That is just a few of the 20 articles and essays in the volume.  It provides a behind-the-scenes look at some of Lewis’ own writings as well as much discussion of his opinions on other works of his day. Well worth the 10 bucks or so for a new copy!

Enjoy this rare but sparkling gem from the CS Lewis’ anthology.

Some “Twilight” Links…

disclaimer: I got most of these links from other blogs…but there’s too many to cite.

This post is primarily intended for parents of teenage girls.  For the record, I’m not a book-burner.  I don’t believe everything one reads has to have a Christian message or share a Christian worldview.  In fact, it’s probably healthy if it doesn’t.  But I do believe that parents should have a pulse on what kind of things they are spending their money purchasing books and movie tickets and posters and lunchboxes for, things their kids are spending hours reading and watching and discussing.  I think I’ve begun my 8-9 grade Sunday School class each week for like a month now having to tell some sub-group of the girls that it was time to stop talking about Twilight.  (that’s the church kids–several of which are home-schooled.) If parents let their kids read this stuff, (that’s each parent’s choice–some may choose to just avoid it altogether), then they should also be prepared to have honest, informed discussions with their kids about the ideas encountered in the books or movies.

So here’s some links to help you think about these things:

Theology of Twilight: This article examines the author’s intention of Twilight as a veiled Mormon allegory, as well as a interesting defense of some its more popularly vilified doctrine.

Doug Wilson: Pastor and author and Christian apologist Douglas Wilson spends some time reading the first novel of the series and providing his thoughts.  He gets very pointed in posts 5 and 6.

20 Unfortunate Lessons for Girls: Wired magazine’s website provides an interesting article (from a non-Christian worldview–this isn’t Plugged In) on some terrible lessons Twilight promotes for young girls.  Numbers 3, 7, and 14 are especially noteworthy.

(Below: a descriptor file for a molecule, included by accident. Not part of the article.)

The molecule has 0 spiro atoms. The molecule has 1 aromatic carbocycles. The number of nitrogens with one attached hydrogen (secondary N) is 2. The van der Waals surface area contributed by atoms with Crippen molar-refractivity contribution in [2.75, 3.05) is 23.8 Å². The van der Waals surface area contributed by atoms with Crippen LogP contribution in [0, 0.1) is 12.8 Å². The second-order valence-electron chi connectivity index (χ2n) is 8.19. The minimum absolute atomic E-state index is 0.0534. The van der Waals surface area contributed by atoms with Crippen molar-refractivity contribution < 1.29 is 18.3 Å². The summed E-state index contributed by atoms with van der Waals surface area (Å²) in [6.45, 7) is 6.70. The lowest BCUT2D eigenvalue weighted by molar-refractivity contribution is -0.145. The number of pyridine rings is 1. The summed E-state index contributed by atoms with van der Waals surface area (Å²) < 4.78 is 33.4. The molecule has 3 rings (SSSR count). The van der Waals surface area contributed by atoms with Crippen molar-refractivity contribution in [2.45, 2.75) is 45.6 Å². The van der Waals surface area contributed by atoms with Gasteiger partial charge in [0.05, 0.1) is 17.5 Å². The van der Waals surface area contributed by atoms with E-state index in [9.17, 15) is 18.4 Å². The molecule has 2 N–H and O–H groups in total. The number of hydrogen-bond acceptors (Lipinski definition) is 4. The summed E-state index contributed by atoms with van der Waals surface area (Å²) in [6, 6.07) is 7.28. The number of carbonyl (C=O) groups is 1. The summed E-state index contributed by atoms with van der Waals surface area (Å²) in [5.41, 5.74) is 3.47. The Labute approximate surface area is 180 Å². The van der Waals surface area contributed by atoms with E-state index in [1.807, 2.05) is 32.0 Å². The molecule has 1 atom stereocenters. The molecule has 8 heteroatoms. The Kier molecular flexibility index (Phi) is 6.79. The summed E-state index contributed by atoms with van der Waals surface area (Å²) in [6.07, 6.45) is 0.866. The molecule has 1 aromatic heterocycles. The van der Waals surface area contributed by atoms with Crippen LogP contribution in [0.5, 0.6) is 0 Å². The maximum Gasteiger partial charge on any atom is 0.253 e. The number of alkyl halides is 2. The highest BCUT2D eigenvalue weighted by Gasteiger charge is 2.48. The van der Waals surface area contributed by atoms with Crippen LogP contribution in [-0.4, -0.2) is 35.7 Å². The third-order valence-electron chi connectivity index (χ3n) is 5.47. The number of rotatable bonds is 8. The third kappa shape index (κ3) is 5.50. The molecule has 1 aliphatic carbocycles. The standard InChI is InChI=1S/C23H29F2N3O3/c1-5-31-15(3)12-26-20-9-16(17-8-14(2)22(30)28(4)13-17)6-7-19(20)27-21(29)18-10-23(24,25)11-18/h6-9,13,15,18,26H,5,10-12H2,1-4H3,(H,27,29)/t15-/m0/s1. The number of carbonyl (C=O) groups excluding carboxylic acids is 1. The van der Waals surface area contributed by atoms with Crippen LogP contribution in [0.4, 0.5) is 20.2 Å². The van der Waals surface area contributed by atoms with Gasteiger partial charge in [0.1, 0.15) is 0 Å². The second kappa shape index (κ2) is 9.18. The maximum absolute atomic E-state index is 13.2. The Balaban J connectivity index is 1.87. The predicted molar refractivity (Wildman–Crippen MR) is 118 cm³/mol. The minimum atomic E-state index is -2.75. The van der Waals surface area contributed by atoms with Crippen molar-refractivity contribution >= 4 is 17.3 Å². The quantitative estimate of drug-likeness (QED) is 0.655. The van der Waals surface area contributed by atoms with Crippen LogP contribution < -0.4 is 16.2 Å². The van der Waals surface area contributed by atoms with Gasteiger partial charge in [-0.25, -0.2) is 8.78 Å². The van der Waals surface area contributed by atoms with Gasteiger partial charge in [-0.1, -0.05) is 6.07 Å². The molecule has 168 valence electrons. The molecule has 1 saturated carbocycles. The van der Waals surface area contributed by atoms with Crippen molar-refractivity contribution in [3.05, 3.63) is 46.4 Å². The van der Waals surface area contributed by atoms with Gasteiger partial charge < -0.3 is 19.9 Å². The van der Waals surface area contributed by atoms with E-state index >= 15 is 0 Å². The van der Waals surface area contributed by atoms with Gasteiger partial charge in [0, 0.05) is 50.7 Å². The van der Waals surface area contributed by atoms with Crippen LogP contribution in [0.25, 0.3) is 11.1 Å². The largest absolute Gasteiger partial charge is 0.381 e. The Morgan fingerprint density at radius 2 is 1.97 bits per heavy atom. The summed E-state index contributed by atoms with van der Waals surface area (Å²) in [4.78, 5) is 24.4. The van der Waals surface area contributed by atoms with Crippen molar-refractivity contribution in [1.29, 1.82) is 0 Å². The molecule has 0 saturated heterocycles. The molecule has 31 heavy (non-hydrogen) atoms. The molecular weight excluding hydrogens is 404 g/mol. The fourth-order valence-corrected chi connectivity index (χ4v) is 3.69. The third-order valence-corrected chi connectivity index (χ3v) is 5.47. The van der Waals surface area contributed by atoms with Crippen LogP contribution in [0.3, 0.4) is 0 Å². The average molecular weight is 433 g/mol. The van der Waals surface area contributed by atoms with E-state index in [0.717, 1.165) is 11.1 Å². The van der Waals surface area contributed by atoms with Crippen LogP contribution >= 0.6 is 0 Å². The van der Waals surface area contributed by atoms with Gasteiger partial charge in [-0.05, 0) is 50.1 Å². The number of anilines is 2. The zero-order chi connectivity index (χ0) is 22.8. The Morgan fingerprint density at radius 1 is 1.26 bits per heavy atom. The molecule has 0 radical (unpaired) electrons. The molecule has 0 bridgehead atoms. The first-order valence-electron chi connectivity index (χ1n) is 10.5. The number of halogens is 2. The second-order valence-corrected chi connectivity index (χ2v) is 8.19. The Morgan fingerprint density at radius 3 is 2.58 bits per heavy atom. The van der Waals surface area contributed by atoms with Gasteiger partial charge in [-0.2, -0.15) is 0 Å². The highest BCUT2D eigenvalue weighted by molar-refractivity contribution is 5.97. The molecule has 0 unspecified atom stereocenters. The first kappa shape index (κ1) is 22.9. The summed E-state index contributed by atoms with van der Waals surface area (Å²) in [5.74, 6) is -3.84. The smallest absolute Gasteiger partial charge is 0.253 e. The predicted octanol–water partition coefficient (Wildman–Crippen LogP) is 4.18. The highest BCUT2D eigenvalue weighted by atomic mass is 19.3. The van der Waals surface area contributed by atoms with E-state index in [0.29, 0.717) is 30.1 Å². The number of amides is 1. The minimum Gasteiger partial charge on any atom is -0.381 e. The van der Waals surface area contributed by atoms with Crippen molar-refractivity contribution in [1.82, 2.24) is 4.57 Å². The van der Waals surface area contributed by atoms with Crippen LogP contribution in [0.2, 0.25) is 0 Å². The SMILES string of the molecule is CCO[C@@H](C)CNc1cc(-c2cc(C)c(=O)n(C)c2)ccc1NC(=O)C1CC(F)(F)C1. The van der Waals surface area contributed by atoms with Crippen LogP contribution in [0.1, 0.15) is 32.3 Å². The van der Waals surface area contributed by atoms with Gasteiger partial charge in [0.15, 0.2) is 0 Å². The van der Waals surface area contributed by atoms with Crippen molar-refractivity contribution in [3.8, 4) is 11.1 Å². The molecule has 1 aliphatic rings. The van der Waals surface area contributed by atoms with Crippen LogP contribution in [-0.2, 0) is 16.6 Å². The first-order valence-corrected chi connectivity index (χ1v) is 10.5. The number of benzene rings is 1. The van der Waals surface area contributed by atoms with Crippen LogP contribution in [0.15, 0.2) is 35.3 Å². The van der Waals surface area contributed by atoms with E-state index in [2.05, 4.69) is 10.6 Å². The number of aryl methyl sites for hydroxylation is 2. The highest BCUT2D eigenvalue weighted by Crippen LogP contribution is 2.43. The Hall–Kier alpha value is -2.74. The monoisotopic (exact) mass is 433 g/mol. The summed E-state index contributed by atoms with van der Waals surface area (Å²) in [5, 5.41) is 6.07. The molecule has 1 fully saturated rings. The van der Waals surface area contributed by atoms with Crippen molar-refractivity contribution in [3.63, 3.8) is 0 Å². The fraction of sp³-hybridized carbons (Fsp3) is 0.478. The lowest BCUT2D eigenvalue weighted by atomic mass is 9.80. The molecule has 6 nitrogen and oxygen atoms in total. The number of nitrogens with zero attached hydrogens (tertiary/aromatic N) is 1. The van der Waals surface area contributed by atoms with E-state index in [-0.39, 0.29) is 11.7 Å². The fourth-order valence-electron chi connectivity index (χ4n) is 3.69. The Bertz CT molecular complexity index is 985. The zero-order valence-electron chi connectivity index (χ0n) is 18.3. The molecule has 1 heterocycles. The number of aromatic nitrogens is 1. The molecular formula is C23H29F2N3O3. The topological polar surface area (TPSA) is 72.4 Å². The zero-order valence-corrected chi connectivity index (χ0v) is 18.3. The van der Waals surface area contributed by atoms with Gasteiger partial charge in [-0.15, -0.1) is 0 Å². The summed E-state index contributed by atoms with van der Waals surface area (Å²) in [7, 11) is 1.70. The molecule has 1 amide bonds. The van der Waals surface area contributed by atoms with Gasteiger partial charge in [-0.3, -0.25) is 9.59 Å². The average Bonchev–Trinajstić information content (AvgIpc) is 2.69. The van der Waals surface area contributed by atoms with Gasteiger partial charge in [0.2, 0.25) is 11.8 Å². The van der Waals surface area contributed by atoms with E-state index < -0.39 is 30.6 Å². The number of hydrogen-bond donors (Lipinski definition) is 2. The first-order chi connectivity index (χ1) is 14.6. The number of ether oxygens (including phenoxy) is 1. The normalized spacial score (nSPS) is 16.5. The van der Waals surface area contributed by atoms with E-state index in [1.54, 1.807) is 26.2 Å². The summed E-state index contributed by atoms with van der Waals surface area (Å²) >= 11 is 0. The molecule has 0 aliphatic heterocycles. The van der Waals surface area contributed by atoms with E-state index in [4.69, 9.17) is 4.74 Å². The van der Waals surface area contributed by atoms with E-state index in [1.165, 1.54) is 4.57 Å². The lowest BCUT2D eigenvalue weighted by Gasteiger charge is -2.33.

“On the Edge of the Dark Sea of Darkness”

A few months ago, I discovered that one of my favorite musicians, Andrew Peterson, is also a published author.  Anyone who has listened to music (his Christmas album, “Behold The Lamb of God” is probably my favorite ever) knows that Peterson is quite gifted in telling a yarn.  And so far, “The Wingfeather Saga” hasn’t caused me to change that opinion.

The first book of the series, “On the Edge of the Dark Sea of Darkness,”  tells the story of the Igiby children in the small town of Glipwood, which is located (no surprise here) on the edge of the Dark Sea of Darkness.  I won’t give much more plot information than that, but I enjoyed reading the book very much.

CS Lewis said that a children’s story that cannot be enjoyed by adults is not really a good children’s story.  The prose is well-written, and the imaginative world Peterson creates is rich and full.  There is both light and darkness in his portrait of Aerwiar, which can’t always be said about books aimed at children. There’s also a few footnotes and an appendix, which are pretty humorous.

The book can probably be read by kids 8 and up.  (Though not having kids of my own, I have no internal clock for childhood reading development.)  It’s the kind of story I think that deserves to be read aloud (perhaps it would be enjoyed even more in that fashion!), so families with younger children might take that option.   I haven’t read the second book “North! Or Be Eaten!” yet, but am looking forward to its arrival in the mail soon.

About a chapter in, I had already decided the books would make great Christmas presents for my 7 and 9 year-old cousins.  Perhaps some of you might consider the same…

Both books available here (and signed by author).